Prayers for the president: What’s in a name?

By Episcopal Journal

The installation of Donald Trump as president is proving to be so toxic to some Episcopalians that they say they cannot speak his name if their church includes the portion of the prayers of the people that reads, “for our President, N., for the leaders of the nations, and for all in authority.”

“We are in a unique situation in my lifetime where we have a president-elect whose name is literally a trauma trigger to some people — particularly women and people for whom, because of his words and actions, he represents an active danger to health and safety,” wrote the Rev. Mike Kinman, rector of All Saints Church, Pasadena, Calif., on the church’s blog.

He explained in the Jan. 6 post that All Saints would pray for the president, but not by name. “We have removed the proper names from our prayers for those in authority. Whereas before we prayed for ‘Barack, our president,’ we are now praying for ‘our president, our president-elect and all others in authority,’” Kinman wrote.

Episcopalians “pray for our leaders because they are human beings, made in God’s image and beloved by God,” he said. “We pray for our leaders regardless of whether or not we like or agree with them. Our prayers are neither endorsement nor censure. Our prayers ask God to guard and guide.” But, he said, “prayer should never be a trauma-causing act.”

Katie Sherrod, a former member of Executive Council, echoed his view in a Facebook post.

“Watching Trump in the second debate — a town hall forum — in which he stalked around while [Democratic candidate Hillary] Clinton was speaking, interrupted her constantly, then stood close behind her scowling and looking threatening left me and hundreds of thousands of other women who watched, according to news reports, feeling terrified, anxious, tense, shaking, nauseous — all common PTSD responses. Why? Because his body language, his gas lighting [denial of reality], his dismissive ridiculing tone, his bullying were — and remain — classic actions of an abuser or stalker. His bragging about actually sexually assaulting women confirmed this instinctual reaction to the man,” she wrote.

A “trigger,” she said, “evokes emotional and muscle memory of a terrible traumatic event, causing responses as if the abuse/trauma were happening again. If that event is one that has been repeatedly imposed on a person, like being stalked or battered or raped or assaulted by a partner, the trauma is deep seated.”

Trump’s “name itself has become a trigger for many women,” Sherrod wrote. ”So when women say they cannot bring themselves to pray for Trump by name, please believe them. They. Cannot. Say. His. Name. And hearing it spoken by their spiritual leaders in a place they go for sanctuary can feel very like betrayal and renewed abuse.”

Presiding Bishop Michael Curry, however, recalled a time when black congregants “prayed for leaders who were often lukewarm or even opposed to our very civil rights … We got on our knees in church and prayed for them, and then we got up off our knees and we marched on Washington. Following the way of Jesus, we prayed and protested at the same time.”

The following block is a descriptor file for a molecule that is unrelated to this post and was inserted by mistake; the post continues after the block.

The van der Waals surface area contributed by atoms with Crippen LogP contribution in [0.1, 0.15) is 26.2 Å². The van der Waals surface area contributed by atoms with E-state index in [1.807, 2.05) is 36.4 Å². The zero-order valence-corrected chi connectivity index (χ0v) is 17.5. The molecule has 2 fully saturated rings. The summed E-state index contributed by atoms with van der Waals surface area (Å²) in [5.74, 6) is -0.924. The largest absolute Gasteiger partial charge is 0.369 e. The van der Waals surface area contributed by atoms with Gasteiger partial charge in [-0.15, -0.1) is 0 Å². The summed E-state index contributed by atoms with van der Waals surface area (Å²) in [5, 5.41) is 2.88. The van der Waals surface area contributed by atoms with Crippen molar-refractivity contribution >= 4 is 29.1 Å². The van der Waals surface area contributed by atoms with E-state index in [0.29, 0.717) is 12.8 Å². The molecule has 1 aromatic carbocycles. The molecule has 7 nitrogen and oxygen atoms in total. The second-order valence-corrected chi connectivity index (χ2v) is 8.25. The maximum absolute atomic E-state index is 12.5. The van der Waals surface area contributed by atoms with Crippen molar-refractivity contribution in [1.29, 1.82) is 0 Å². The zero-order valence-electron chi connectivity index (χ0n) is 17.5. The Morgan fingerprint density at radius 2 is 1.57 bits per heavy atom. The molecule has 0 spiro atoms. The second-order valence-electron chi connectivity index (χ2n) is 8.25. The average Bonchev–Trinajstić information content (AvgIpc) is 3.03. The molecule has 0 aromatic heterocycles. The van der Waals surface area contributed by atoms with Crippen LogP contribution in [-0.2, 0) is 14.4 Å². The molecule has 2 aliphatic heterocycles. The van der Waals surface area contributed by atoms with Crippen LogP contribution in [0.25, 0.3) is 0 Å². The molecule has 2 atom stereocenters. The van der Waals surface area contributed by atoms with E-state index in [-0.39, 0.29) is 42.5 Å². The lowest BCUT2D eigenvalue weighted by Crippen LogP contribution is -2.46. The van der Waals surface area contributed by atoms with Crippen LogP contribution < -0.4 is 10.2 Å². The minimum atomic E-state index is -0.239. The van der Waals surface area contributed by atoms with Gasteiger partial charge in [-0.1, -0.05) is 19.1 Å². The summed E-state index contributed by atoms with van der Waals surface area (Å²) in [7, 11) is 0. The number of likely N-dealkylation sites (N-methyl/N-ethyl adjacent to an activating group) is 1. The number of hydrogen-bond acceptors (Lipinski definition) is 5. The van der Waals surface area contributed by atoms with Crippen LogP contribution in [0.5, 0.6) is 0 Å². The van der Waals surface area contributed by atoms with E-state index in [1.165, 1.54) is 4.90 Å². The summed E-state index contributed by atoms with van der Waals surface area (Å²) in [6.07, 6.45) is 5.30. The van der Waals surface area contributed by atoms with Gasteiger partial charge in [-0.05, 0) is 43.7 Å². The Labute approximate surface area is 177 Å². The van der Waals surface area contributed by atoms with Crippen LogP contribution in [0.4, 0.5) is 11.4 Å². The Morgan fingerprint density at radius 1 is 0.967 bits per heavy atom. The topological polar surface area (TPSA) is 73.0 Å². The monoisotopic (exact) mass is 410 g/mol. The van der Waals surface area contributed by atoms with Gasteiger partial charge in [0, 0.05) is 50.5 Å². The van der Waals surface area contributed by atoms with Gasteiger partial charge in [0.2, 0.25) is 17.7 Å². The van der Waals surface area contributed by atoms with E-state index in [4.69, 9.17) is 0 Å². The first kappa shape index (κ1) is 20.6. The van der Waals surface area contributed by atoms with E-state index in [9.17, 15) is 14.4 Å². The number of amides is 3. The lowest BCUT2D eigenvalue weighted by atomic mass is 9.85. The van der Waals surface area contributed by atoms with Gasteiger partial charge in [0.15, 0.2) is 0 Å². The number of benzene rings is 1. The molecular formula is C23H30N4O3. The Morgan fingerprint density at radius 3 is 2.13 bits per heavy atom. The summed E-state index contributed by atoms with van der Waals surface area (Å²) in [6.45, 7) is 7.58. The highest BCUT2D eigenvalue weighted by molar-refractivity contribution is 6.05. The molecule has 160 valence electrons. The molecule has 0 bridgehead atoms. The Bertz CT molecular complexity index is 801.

Sherrod said women were “praying — even if they cannot use a name — and they are protesting. They do not have to be complicit in their own abuse.”

Others have said that Trump’s name should be included.

“His name should be included for many reasons: theological, social, political, practical, biblical and historical,” wrote Dean Michael T. Sniffen of Cathedral of the Incarnation in Garden City, N.Y., Diocese of Long Island, on the cathedral’s website.

“If you are concerned that people in the pews will be literally traumatized or re-traumatized by hearing Donald Trump’s name, you seriously underestimate the strength of God’s people who have survived trauma,” Sniffen wrote.

“Healing from trauma comes most profoundly when we name what we have survived or are surviving in the strength of the community on our own terms. There is no better or more effective place for the church to do this than in our common prayers,” he said.

Also, he said, “prayers of intercession and petition are distinct from praise for a person or situation. Prayer for a person is not collusion with that person. It is not an endorsement of that person’s ideas, actions or inactions.”

Sniffen noted that Jesus said, “Love your enemies and pray for those who persecute you, so that you may be children of your Father in heaven; for he makes his sun rise on the evil and on the good, and sends rain on the righteous and on the unrighteous. For if you love those who love you, what reward do you have?”

The cathedral congregation “has been praying for Trump by name since the first Sunday after Election Day, even as we offered pastoral care to those who were gravely concerned about his election and those who were elated,” he said.